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Mahila Partnership Reporting January, 2017

In January 2017, we implemented the first Mahila Partnership Marketing Reporting project. Across our social media platforms, we connected analytics gathering applications and monitored activity throughout the month to inform the eventual first quarter Community Building report. Gathering this information monthly and quarterly will allow us to tailor our investments in community building, choose more fitting methods of outreach, and ultimately provide our audience with content that benefits them the most. What this is not is an ROI report. As we build our community, our focus is less on return and more on growth and information gathering. The more we get to know our audience, the more we can provide for them. When we are in a place of providing the most valuable content and tailored experience, the returns that we aim for: donations, awareness, engagement, will follow naturally. This month there will not be comparisons to prior data. February analytics will show comparison between then and now.

Instagram Definitions to know: • • • •

Instagram Algorithm:

Impressions: The number of times the post is seen. Reach: The number of unique accounts who saw the post. Engagement: Likes + comments per post. Follower: Individual connected to our account so that our posts show up in their individual “feed”. It is not guaranteed, however, that they will see our post, even if it is posted at the time they are online, according to the algorithm. Like: Someone “likes” a photo on Instagram, thereby validating it and adding weight to its value.


Similar to the complicated Facebook news feed algorithm, the Instagram feed will rank your posts higher in your Followers’ feeds based on: • • •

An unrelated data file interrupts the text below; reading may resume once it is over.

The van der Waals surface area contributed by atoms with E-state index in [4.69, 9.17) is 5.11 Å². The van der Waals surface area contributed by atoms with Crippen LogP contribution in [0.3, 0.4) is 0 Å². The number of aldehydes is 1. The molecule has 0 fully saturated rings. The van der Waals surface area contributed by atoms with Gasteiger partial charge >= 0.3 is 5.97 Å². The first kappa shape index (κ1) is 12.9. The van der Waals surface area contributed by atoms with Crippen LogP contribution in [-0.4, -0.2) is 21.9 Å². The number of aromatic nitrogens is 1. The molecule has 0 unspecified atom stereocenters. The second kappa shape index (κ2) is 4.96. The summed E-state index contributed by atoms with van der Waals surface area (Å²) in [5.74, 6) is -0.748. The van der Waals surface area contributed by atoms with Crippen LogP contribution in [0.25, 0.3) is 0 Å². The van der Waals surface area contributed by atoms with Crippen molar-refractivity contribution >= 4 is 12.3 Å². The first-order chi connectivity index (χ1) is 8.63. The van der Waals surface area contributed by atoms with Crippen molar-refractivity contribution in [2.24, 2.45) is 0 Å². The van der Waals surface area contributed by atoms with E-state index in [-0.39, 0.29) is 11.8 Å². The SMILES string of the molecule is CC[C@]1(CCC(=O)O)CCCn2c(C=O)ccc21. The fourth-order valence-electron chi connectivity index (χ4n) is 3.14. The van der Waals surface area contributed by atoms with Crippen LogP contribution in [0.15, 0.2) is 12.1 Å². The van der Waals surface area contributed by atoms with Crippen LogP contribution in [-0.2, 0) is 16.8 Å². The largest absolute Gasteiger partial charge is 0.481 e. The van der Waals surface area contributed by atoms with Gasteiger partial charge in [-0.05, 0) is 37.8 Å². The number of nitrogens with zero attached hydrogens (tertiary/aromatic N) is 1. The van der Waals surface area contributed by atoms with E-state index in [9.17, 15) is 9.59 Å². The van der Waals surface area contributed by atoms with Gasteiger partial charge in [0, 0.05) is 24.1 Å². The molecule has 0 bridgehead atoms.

Timing: How recently your photo/video has been shared. Engagement: The amount of likes and comments your post generated. Previous interactions: How often the person interacted with your posts in the past.

Followers: 266 (+ > 100)

Total Posts: 29

Total Likes: 754

Average likes per post: 26

Average comments per post: 2

Total Comments: 57

Top Posts By impressions & reach

Subject: Woman, our partner Sabita. Description: tells a story. Post time: 9pm. Color scheme: Neutral, blue. Total impressions: 223 Total reach: 141 Total engagement: 46

Subject: Woman, model. Description: Event announcement. Post time: 9:30am. Color scheme: Neutral, blue, fuchsia.

Subject: Woman and child, seemingly foreign. Description: Our program, sponsor a woman. Post time: 12:30am. Color scheme: Green, bright orange and pink.

Total impressions: 221 Total reach: 135 Total engagement: 20

Total impressions: 198 Total reach: 122 Total engagement: 36

Preliminary analysis: Our impressions and reach are governed by the Instagram algorithm, which shows that it’s favoring our posts of women most. The contrasting color schemes of neutral with a pop of color show up in the top performing posts across the board. Additionally, it’s been less about what time a post is made and what the description contains, but what the actual content of the image is. The stock model wearing our tee shirt was shown to more people than just about any other post this month. The algorithm prioritizes posts that will be interesting to the masses who are engaging with posts that are similar to ours. Additionally, our account is in the preliminary growth stage, meaning that posts toward the end of the month naturally have more engagement due to the fact that each post we make shows a significant percentage increase in engagement overall for our account. As we gain more engagement overall, the percentage change per post will decrease and we’ll have a more accurate content-bias analysis of what is most effective for the Instagram algorithm.

By engagement:

Subject: Girls, clearly foreign/indigenous. Description: Inspirational/event. Post time: 12pm. Color scheme: Neutral, teal. Total impressions: 181 Total reach: 113 Total engagement: 51

Subject: Reposted poem with illustrations. Description: Our work, sponsor a woman. Post time: 1:45pm. Color scheme: White with black.

Subject: Woman, clearly foreign/indigenous. Description: Our work, event. Post time: 4:45pm. Color scheme: Neutral with fuchsia, blue. Total impressions: 111

Total impressions: 167

Total reach: 76

Total reach: 111

Total engagement: 40

Total engagement: 40